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Machinery Maintenance Puts Lid on Costly Downtime

Sat June 19, 2004 - Midwest Edition
Darryl Seland

Deadlines. To anyone who works in the construction industry they are far from unfamiliar. They dictate the how and what of any project and wield a whip and rhythm drum over foremen, supervisors, workers and, yes, even equipment. And a deadline offers no mercy or sympathy when that equipment breaks down.

So, similar to the idea behind Wal-Mart and Home Depot retail stores, a one-stop shop for equipment repair and overhaul can keep costly downtime at bay and make it easier for contractors to deal with stringent deadlines.

Machinery Maintenance Inc. of LaSalle, IL, is one such shop, offering a machine shop, fabrication, on-site repair and a hydraulic repair division.

“A lot of companies only have one or the other,” said Don Kotecki, operations director of Machinery Maintenance Inc. “Here, you only have to come to one person and we do the job all the way through, so the customer doesn’t have to worry about it.”

Together, Machinery Maintenance, Valley Fabrication Inc. and On Site Repair Services Inc. — as well as its recently added hydraulic repair division — facilities total more than 75,000 sq. ft. Machinery Maintenance is responsible for all the company’s machine work with all fabrication and welding work handled by Valley Fabrication.

A majority of the company’s projects are plant work, although it is expanding its focus to include construction equipment repair.

“It’s really where we want to target because we do that kind of work really well,” said Kotecki. “Especially having the fabrication and machine shops together.”

For example, the company just received a couple of backhoe arms that were broken in half. Kotecki said Valley Fabrication will put them back together; make sure the bores are inline; weld them up using the manufacturers specs; and blast, paint and label them just like new.

The company does its sandblasting and painting out of its fabrication shop where it utilizes a Pangborne blast line that runs the equipment through a blasting cabinet, which takes the parts down to the base metal.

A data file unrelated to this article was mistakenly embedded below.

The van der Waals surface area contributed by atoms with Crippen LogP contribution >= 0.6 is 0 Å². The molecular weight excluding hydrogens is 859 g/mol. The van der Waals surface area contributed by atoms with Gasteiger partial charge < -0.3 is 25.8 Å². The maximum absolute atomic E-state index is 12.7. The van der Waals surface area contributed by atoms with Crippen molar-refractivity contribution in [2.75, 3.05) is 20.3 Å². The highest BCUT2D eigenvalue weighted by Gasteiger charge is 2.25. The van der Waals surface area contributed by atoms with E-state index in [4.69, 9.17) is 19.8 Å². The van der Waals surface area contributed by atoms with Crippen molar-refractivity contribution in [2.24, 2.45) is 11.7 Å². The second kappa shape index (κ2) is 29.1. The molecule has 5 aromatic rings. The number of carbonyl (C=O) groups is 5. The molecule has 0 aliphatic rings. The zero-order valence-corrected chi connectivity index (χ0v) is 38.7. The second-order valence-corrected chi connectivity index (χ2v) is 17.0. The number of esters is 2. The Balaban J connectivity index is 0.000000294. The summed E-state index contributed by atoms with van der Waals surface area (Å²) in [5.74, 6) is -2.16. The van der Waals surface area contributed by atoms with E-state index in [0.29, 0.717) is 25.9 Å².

Kotecki described boring-mill work on large equipment for big companies as the backbone of its machine shop.

“The size of our equipment is probably the largest within a 50-mile radius,” he said. “We work on a lot of larger equipment that most shops in our area can’t handle. So, we do a lot of work for quarries and large manufacturers because we can handle the larger repair and machine work.”

And accommodating this type of work has sent Machinery Maintenance mobile.

“Let’s say [the equipment is] too big to bring to us,” said Kotecki. “The customer will disassemble it and we will go out and set up our machining rig — which is basically a portable boring mill — bore out the hole and get it cleaned up.”

At that point, welders will take a bore welder and weld up the bores to accommodate machining, machine them to original size and install or make new bushings.

“A lot of equipment is too big to be broken down or can’t physically be brought to the plant, so we end up doing a lot of that type of work on really large stuff,” said Kotecki.

The company maintains pretty much everything it needs, noted Kotecki, adding that the portable work trailer is fully equipped and contains a cutting torch, welding machine and hydraulically driven boring equipment.

Machinery Maintenance also services emergency breakdowns. With a minimum of two employees on call at all times throughout its three divisions, its repair shop operates 24 hours, seven days a week.

“We have an after hours service that alerts the manager that a customer is down and needs repair work,” said Kotecki.

The company offers this service because almost all of the companies it does work for have seven-day-a-week, 24-hour-a-day facilities.

“When they break down they’re losing money,” said Kotecki. “Some plants might be losing six or eight-thousand dollars an hour while they are down and out of production, so time is of the essence.”

Kotecki noted that this program is where the company’s strength lies and credits its success to having exceptionally skilled people, mobilizing them right away, carrying a large inventory of material and having large and varied equipment to handle virtually any repair that may come up.

Machinery Maintenance and Valley Fabrication’s staff includes skilled maintenance machinists, machine and hydraulic repairmen and metal fabricators, all with years of experience in the maintenance business. The company can accommodate cranes up to 30,000 lbs. and special service doors allow access for projects as large as 20 by 20 ft.

Valley Fabrication is staffed by AWS (American Welding Society) certified welders with an in-house welding instructor and quality control manager. The company also is a certified AWS training facility –– one of only 50 in the country, said Kotecki.

On-Site Repair does in-plant work in a 50-mile radius and with the recent addition of the hydraulic repair division, the company can make repairs on hydraulic equipment, large cylinders, pumps and motors as well as manufacture parts that are considered obsolete or not readily available.

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